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THEATER : Covering All the Bases : Jack O'Brien, the energetic artistic director of San Diego's Old Globe Theatre, segues from his record-breaking 'King Lear' to a Broadway-bound revival of the 1955 musical 'Damn Yankees'

September 26, 1993|BARBARA ISENBERG | Barbara Isenberg is a Times staff writer

SAN DIEGO — Jack O'Brien was rehearsing Shakespeare's "The Winter's Tale" at the Old Globe Theatre here last year when managing director Thomas Hall interrupted with a question. Would O'Brien be interested in directing a major revival of "Damn Yankees" at the Old Globe?

"I just lit up and said, 'Absolutely, I'd love to,' " recalls O'Brien. "Then I went on with my rehearsal."

It was business as usual for the Old Globe's energetic artistic director. "Damn Yankees" opens at the Old Globe on Friday, starring Bebe Neuwirth, Victor Garber and Jere Shea. And it does so right after O'Brien concluded a triumphant production of "King Lear" starring Hal Holbrook.

O'Brien is, at 54, both busy and versatile. Here at home, he can pack the house for Shakespeare, Neil Simon and risky new plays. On Broadway, he received a 1976 Tony nomination for a revival of "Porgy and Bess," then another earlier this year for Richard Nelson's "Two Shakespearean Actors" at Lincoln Center.

"He's got good theater smarts," observes Bernard Gersten, Lincoln Center Theater's executive producer. "He's dramaturgically smart, he's actor-wise and he has a good feel for what plays."

Sometimes what plays best for O'Brien and the Old Globe is Shakespeare, helped along by a familiar name such as Campbell Scott in "Hamlet" or, more recently, Holbrook in "King Lear." Tickets often sell as if the Bard were Andrew Lloyd Webber: "King Lear" broke the Globe's box-office record for weekly sales--despite a playing time of more than three hours.

But what also plays well here, not to mention nearly everywhere else, are musicals, and O'Brien's production of "Yankees" is expected to open on Broadway next spring. With revivals like "Guys and Dolls," "She Loves Me" and "Carousel" either on Broadway or en route, O'Brien is getting his shot at reviving a musical classic.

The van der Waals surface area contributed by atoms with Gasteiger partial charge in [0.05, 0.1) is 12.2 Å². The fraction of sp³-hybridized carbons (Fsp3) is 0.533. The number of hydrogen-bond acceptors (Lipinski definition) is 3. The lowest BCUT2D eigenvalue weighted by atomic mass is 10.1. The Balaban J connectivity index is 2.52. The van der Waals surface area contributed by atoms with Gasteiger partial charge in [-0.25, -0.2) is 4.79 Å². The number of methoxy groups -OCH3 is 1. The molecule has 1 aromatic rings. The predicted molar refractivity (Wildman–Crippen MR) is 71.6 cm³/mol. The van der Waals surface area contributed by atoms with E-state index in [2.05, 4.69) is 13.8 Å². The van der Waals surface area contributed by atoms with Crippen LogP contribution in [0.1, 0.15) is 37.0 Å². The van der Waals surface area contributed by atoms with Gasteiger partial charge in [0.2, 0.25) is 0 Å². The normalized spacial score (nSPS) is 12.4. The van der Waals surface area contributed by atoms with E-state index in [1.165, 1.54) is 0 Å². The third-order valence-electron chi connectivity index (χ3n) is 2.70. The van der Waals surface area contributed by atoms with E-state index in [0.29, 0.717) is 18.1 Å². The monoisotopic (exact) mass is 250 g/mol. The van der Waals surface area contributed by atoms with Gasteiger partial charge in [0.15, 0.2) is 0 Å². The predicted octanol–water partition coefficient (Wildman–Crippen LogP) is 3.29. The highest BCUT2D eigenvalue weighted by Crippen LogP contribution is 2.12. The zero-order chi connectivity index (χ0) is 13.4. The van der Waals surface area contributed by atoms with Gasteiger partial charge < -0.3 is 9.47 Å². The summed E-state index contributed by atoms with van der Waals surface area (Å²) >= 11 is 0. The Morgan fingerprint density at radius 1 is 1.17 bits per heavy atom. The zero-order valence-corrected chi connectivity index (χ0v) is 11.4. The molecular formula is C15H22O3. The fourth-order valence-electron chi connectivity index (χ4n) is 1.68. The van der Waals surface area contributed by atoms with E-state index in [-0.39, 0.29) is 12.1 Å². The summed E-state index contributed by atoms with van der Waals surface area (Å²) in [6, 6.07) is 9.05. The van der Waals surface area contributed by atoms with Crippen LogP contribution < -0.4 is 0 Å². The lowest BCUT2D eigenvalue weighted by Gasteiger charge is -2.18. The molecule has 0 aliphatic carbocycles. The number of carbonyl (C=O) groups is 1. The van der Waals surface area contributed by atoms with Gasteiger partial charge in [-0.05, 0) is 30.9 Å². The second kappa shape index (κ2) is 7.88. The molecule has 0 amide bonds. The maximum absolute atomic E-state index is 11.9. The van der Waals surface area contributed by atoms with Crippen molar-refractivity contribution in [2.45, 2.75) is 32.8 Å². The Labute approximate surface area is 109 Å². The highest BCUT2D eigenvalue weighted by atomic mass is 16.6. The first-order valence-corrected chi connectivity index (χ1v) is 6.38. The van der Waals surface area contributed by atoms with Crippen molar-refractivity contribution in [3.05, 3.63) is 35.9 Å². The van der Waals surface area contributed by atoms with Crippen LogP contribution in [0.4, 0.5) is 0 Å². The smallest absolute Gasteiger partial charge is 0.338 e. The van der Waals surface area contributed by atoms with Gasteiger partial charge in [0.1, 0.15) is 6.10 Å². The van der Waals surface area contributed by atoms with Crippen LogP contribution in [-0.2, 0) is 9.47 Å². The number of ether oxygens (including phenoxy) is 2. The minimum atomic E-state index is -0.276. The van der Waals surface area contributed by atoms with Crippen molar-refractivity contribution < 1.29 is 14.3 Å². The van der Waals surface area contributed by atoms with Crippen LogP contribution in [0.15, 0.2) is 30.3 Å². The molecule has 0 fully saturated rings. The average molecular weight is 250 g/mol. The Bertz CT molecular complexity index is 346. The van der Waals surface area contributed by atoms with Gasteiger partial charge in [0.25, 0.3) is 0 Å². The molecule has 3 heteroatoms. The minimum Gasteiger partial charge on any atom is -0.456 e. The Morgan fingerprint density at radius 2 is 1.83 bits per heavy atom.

"When anybody does a musical, people say, 'Why don't you hire Tommy Tune, Jerry Zaks, Mike Ockrent or Michael Blakemore,' " says Mitchell Maxwell, lead producer on the Broadway production of "Damn Yankees." "The only difference between those four directors and Jack O'Brien in terms of talent, expertise, taste and style is that they have each had a big, big hit musical on Broadway.

"When I discussed who was the equivalent and equal in talent but didn't have the 'reputation,' who hadn't created the musical yet to make his mark, the most important people in our business said 'Jack O'Brien.' "

"Damn Yankees," based on Douglas Wallop's 1954 novel "The Year the Yankees Lost the Pennant," ran more than two years on Broadway, toured the nation, played London and emerged on screen. The Tony-winning show, which weaves the fable of a baseball fan who sells his soul to the devil to help the Washington Senators trounce the Yankees, introduced such songs as "Whatever Lola Wants (Lola Gets)" and "(You've Got to Have) Heart."

"When I looked at the skeleton of 'Damn Yankees,' I saw an indestructible story, absolutely original characters, one of the freshest, sassiest American scores of the century, and some outmoded equipment," the director says. "I saw a piece of furniture that should be stripped, hardware that should be dunked and shined, and drawers that should be oiled."

Legendary showman George Abbott, "Yankees' " 106-year-old co-author and original director, apparently agreed with him, and the two have met several times. As he puts it, Mr. Abbott--which is how O'Brien always refers to him--"knows what I know: If you've got a better idea than I do, I'll use it. And that has made all the difference."

The show is still set in 1955, but O'Brien has rethought characters and relationships as well as staging. A revised orchestration accommodates some new choreography and a smaller orchestra (which will be augmented on Broadway). The book has been edited to minimize scenes that essentially hid scenery changes.

"There is no question in my mind that a certain amount of modernizing is a good idea," says director Harold Prince, who produced the show in 1955 and has informally followed the revisions. "Theater design has changed enormously since 1955, and you want to take advantage of progress."

Not that O'Brien knew going in that change would work. "I'll tell you the truth," O'Brien confides. "I never thought I'd get this far. It has been my experience, through 'Porgy and Bess' and 'Kiss Me Kate' (which he adapted for the Old Globe in 1984) that people are intimidated by change. When push comes to shove, they want it done exactly the way it was."

O'Brien, however, prefers "a reverent backward glance." Otherwise, he says, "you can't make a commitment to the material. You see it as something in a museum, and it doesn't seem to touch you. My job is to surprise you into realizing, as I try to do with Shakespeare, that people have never changed."

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